Lawyers and judges have noticed the increase in the number of custody disputes in which relocation is an issue. The reasons are many: the steady high- divorce rate; the number of joint-custody and shared-residency arrangements; the shifting job market; remarriages; and the mobility of today’s society. See Kaiser v. Kaiser, 23 P.3d 278, 284 (Okla. 2001) noting that:
Ours is an increasingly mobile society…approximately one American in five changes residences each year. Economic necessity and remarriage account for the bulk of relocations. Because of the ordinary needs for both parents after a marital dissolution to secure or retain employment, pursue educational or career opportunities, or reside in the same location as a new spouse or other family or friends, it is unrealistic to assume that divorced parents will permanently remain in the same location after dissolution or to exert pressure on them to do so.

The outcome of any given case will depend on the type of parenting arrangement that exists and the attitudes of the judge who hears the motion. Some states have a well-developed case law on relocation; other states have little.

Among the considerations will be:

• If the request is being made at the time of the initial decree, what standard is to be applied?

• If this is postdecree, are there restrictions by statute, court decree, or agreement of the parties?

• What is the parenting arrangement? Regardless of label, are the parents coparenting or does one parent have most of the responsibility?

• Does statute, decree, or agreement require notice of intent to move? If so, how much?

• Is an intent to move a change of circumstances sufficient to reopen the custody issue?

• Is there a statutory or judicial presumption for or against allowing a move?

• What standard will be applied? Best interests of the child or endangerment?

• How will the child’s quality of life be affected?

• What opportunities are there for the nonmoving parent and the child to maintain a close relationship and how likely is the moving parent to comply with the new arrangement?

• Can the parties afford the new access arrangements?

Some courts balance the parents’ fundamental right to the care, custody, and control of their children ( Troxel v. Granville, 530 U.S. 57 (2000); Santosky v. Kramer, 455 U.S. 745 (1982), with the fundamental right of citizens of the United States to travel freely between states. Shapiro v. Thompson, 394 U.S. 618 (1969); Jones v. Helms, 452 U.S. 412 (1981); Saenz v. Roe, 526 U.S. 489 (1999), and the best interests of the child. See In re Marriage of Ciesluk, 113 P.3d 135 (Colo. 2005); Braun v. Headley, 750 A.2d 624 (Md. Ct. Spec. App. 2000), cert. denied; Jaramillo v. Jaramillo, 823 P.2d 299 (N.M. 1991). At least one court has indicated that changing a child’s custody solely because the residential parent attempts to relocate infringes on the parent’s right to travel. Watt v. Watt, 971 P.2d 608, 615-16 (Wyo. 1999), allowing mother to move 50 miles away to attend graduate school, stating:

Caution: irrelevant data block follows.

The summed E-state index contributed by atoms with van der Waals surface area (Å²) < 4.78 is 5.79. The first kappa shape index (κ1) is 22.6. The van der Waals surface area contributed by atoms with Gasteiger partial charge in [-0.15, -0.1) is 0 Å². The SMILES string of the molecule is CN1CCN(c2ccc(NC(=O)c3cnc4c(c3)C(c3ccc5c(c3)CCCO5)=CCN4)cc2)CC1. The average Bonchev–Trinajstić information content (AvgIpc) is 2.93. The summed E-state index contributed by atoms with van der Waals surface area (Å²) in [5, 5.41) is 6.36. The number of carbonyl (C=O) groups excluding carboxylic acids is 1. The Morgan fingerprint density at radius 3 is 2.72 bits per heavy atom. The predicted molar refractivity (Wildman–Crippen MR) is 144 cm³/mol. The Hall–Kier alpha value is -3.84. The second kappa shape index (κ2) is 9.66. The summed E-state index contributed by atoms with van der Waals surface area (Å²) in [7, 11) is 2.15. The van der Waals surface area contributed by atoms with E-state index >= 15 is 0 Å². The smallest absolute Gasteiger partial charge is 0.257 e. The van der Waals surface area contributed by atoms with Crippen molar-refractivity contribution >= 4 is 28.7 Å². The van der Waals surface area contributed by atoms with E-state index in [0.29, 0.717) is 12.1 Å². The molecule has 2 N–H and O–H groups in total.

The right to travel enjoyed by a citizen carries with it the right of a custodial parent to have the children move with that parent. This right is not to be denied, impaired, or disparaged unless clear evidence before the court demonstrates another substantial and material change of circumstance and establishes the detrimental effect of the move upon the children.

If a parent wishes to move at the time of the initial custody proceeding, most courts use the same best interest of the child standard that applies in any custody dispute between fit parents. Linda D. Elrod, Child Custody Practice and Procedure § 4:35. See Ford v. Ford, 789 A.2d 1104, cert. denied, 796 A.2d 556 (Conn. 2002); Stangel v. Stangel, 355 N.W.2d 489, 490 (Minn. Ct. App. 1984), rev. denied; Barney v. Barney, 754 N.Y.S.2d 108 (App. Div. 2003); Resor v. Resor, 987 P.2d 146 (Wyo. 1999). The proposed relocation will be viewed as part of the best-interests analysis with one parent living in another jurisdiction. See Ragghanti v. Reyes, 20 Cal. Rptr. 3d 522 (Ct. App. 2004); Davis v. Davis, 588 S.E.2d 102 (S.C. 2003); Pahl v. Pahl, 87 P.3d 1250 (Wyo. 2004). The Colorado Supreme Court recently determined that the court had no authority to dictate where either parent might live—the court could only take those parental choices as a given and fashion the best possible order based on the circumstances. Spahmer v. Gullette, 113 P.3d 158 (Colo. 2005).